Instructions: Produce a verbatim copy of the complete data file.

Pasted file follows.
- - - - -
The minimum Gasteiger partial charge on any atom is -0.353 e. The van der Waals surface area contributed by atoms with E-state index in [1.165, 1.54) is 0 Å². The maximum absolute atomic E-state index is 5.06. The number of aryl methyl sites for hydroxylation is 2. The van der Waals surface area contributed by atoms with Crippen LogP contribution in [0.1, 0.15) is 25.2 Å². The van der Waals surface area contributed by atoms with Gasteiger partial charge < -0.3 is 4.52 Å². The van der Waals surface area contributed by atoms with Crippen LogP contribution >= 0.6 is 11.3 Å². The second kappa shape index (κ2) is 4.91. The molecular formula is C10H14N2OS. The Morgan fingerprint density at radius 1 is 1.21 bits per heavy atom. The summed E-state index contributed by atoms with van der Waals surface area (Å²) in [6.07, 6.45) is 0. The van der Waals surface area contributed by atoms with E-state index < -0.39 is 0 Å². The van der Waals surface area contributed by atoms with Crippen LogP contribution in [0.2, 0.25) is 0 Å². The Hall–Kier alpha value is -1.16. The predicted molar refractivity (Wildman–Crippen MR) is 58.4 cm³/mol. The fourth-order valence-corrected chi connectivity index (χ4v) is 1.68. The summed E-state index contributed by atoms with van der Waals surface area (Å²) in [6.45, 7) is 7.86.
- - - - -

The minimum Gasteiger partial charge on any atom is -0.353 e. The van der Waals surface area contributed by atoms with E-state index in [1.165, 1.54) is 0 Å². The maximum absolute atomic E-state index is 5.06. The number of aryl methyl sites for hydroxylation is 2. The van der Waals surface area contributed by atoms with Crippen LogP contribution in [0.1, 0.15) is 25.2 Å². The van der Waals surface area contributed by atoms with Gasteiger partial charge < -0.3 is 4.52 Å². The van der Waals surface area contributed by atoms with Crippen LogP contribution >= 0.6 is 11.3 Å². The second kappa shape index (κ2) is 4.91. The molecular formula is C10H14N2OS. The Morgan fingerprint density at radius 1 is 1.21 bits per heavy atom. The summed E-state index contributed by atoms with van der Waals surface area (Å²) in [6.07, 6.45) is 0. The van der Waals surface area contributed by atoms with E-state index < -0.39 is 0 Å². The van der Waals surface area contributed by atoms with Crippen LogP contribution in [0.2, 0.25) is 0 Å². The Hall–Kier alpha value is -1.16. The predicted molar refractivity (Wildman–Crippen MR) is 58.4 cm³/mol. The fourth-order valence-corrected chi connectivity index (χ4v) is 1.68. The summed E-state index contributed by atoms with van der Waals surface area (Å²) in [6.45, 7) is 7.86.